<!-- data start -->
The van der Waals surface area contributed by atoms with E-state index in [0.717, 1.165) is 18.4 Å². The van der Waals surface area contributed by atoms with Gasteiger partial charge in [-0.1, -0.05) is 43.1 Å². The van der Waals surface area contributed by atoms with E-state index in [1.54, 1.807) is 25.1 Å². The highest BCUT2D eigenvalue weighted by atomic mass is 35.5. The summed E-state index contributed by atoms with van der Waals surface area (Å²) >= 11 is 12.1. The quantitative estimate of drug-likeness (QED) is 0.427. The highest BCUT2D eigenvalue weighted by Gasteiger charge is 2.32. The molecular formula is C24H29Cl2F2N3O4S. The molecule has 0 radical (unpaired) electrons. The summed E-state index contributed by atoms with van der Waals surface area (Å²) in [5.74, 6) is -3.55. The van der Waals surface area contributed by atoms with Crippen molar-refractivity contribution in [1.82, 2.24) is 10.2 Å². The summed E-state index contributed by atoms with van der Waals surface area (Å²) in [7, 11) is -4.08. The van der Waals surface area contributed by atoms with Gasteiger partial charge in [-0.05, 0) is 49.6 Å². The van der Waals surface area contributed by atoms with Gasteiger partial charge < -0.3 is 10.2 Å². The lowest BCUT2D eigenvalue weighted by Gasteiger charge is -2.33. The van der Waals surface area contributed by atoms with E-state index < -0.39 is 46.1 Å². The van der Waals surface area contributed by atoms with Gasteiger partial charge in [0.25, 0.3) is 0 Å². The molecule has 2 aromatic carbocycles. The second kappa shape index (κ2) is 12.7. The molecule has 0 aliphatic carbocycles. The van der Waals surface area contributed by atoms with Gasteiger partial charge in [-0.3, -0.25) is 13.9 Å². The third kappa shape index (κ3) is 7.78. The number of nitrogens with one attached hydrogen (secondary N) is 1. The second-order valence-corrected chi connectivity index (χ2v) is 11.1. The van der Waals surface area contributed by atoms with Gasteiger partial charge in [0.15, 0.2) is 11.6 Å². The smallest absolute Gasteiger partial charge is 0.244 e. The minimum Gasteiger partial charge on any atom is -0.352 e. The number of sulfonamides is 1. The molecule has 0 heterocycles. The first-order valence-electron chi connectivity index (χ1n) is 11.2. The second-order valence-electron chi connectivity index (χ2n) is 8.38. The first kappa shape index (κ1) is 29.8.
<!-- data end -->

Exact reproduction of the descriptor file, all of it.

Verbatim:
The van der Waals surface area contributed by atoms with E-state index in [0.717, 1.165) is 18.4 Å². The van der Waals surface area contributed by atoms with Gasteiger partial charge in [-0.1, -0.05) is 43.1 Å². The van der Waals surface area contributed by atoms with E-state index in [1.54, 1.807) is 25.1 Å². The highest BCUT2D eigenvalue weighted by atomic mass is 35.5. The summed E-state index contributed by atoms with van der Waals surface area (Å²) >= 11 is 12.1. The quantitative estimate of drug-likeness (QED) is 0.427. The highest BCUT2D eigenvalue weighted by Gasteiger charge is 2.32. The molecular formula is C24H29Cl2F2N3O4S. The molecule has 0 radical (unpaired) electrons. The summed E-state index contributed by atoms with van der Waals surface area (Å²) in [5.74, 6) is -3.55. The van der Waals surface area contributed by atoms with Crippen molar-refractivity contribution in [1.82, 2.24) is 10.2 Å². The summed E-state index contributed by atoms with van der Waals surface area (Å²) in [7, 11) is -4.08. The van der Waals surface area contributed by atoms with Gasteiger partial charge in [-0.05, 0) is 49.6 Å². The van der Waals surface area contributed by atoms with Gasteiger partial charge < -0.3 is 10.2 Å². The lowest BCUT2D eigenvalue weighted by Gasteiger charge is -2.33. The van der Waals surface area contributed by atoms with E-state index < -0.39 is 46.1 Å². The van der Waals surface area contributed by atoms with Gasteiger partial charge in [0.25, 0.3) is 0 Å². The molecule has 2 aromatic carbocycles. The second kappa shape index (κ2) is 12.7. The molecule has 0 aliphatic carbocycles. The van der Waals surface area contributed by atoms with Gasteiger partial charge in [-0.3, -0.25) is 13.9 Å². The third kappa shape index (κ3) is 7.78. The number of nitrogens with one attached hydrogen (secondary N) is 1. The second-order valence-corrected chi connectivity index (χ2v) is 11.1. The van der Waals surface area contributed by atoms with Gasteiger partial charge in [0.15, 0.2) is 11.6 Å². The smallest absolute Gasteiger partial charge is 0.244 e. The minimum Gasteiger partial charge on any atom is -0.352 e. The number of sulfonamides is 1. The molecule has 0 heterocycles. The first-order valence-electron chi connectivity index (χ1n) is 11.2. The second-order valence-electron chi connectivity index (χ2n) is 8.38. The first kappa shape index (κ1) is 29.8.